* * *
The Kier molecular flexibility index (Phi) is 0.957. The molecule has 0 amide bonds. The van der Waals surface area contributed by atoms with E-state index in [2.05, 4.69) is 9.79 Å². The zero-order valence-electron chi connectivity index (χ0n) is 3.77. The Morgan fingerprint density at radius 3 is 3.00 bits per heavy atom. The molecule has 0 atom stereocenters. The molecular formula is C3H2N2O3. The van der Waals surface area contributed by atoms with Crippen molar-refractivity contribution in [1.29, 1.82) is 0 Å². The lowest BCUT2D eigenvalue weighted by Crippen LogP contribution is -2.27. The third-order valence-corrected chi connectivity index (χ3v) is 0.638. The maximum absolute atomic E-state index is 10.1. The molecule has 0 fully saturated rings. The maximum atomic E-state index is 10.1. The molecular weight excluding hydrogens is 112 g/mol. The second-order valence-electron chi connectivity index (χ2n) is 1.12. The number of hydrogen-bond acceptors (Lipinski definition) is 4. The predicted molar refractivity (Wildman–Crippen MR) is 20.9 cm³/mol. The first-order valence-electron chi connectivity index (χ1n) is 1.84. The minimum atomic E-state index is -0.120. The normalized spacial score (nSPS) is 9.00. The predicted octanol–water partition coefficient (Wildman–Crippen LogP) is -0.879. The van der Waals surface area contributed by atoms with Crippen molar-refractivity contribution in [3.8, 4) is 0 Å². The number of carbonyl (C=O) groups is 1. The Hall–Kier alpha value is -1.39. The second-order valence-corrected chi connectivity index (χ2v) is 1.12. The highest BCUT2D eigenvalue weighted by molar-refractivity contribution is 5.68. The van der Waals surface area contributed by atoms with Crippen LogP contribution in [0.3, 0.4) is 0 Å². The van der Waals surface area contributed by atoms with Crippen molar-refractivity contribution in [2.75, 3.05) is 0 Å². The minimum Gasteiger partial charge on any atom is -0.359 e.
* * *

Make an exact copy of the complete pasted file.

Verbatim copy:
The Kier molecular flexibility index (Phi) is 0.957. The molecule has 0 amide bonds. The van der Waals surface area contributed by atoms with E-state index in [2.05, 4.69) is 9.79 Å². The zero-order valence-electron chi connectivity index (χ0n) is 3.77. The Morgan fingerprint density at radius 3 is 3.00 bits per heavy atom. The molecule has 0 atom stereocenters. The molecular formula is C3H2N2O3. The van der Waals surface area contributed by atoms with Crippen molar-refractivity contribution in [1.29, 1.82) is 0 Å². The lowest BCUT2D eigenvalue weighted by Crippen LogP contribution is -2.27. The third-order valence-corrected chi connectivity index (χ3v) is 0.638. The maximum absolute atomic E-state index is 10.1. The molecule has 0 fully saturated rings. The maximum atomic E-state index is 10.1. The molecular weight excluding hydrogens is 112 g/mol. The second-order valence-electron chi connectivity index (χ2n) is 1.12. The number of hydrogen-bond acceptors (Lipinski definition) is 4. The predicted molar refractivity (Wildman–Crippen MR) is 20.9 cm³/mol. The first-order valence-electron chi connectivity index (χ1n) is 1.84. The minimum atomic E-state index is -0.120. The normalized spacial score (nSPS) is 9.00. The predicted octanol–water partition coefficient (Wildman–Crippen LogP) is -0.879. The van der Waals surface area contributed by atoms with Crippen molar-refractivity contribution in [3.8, 4) is 0 Å². The number of carbonyl (C=O) groups is 1. The Hall–Kier alpha value is -1.39. The second-order valence-corrected chi connectivity index (χ2v) is 1.12. The highest BCUT2D eigenvalue weighted by molar-refractivity contribution is 5.68. The van der Waals surface area contributed by atoms with Crippen LogP contribution in [0.3, 0.4) is 0 Å². The van der Waals surface area contributed by atoms with Crippen molar-refractivity contribution in [2.75, 3.05) is 0 Å². The minimum Gasteiger partial charge on any atom is -0.359 e.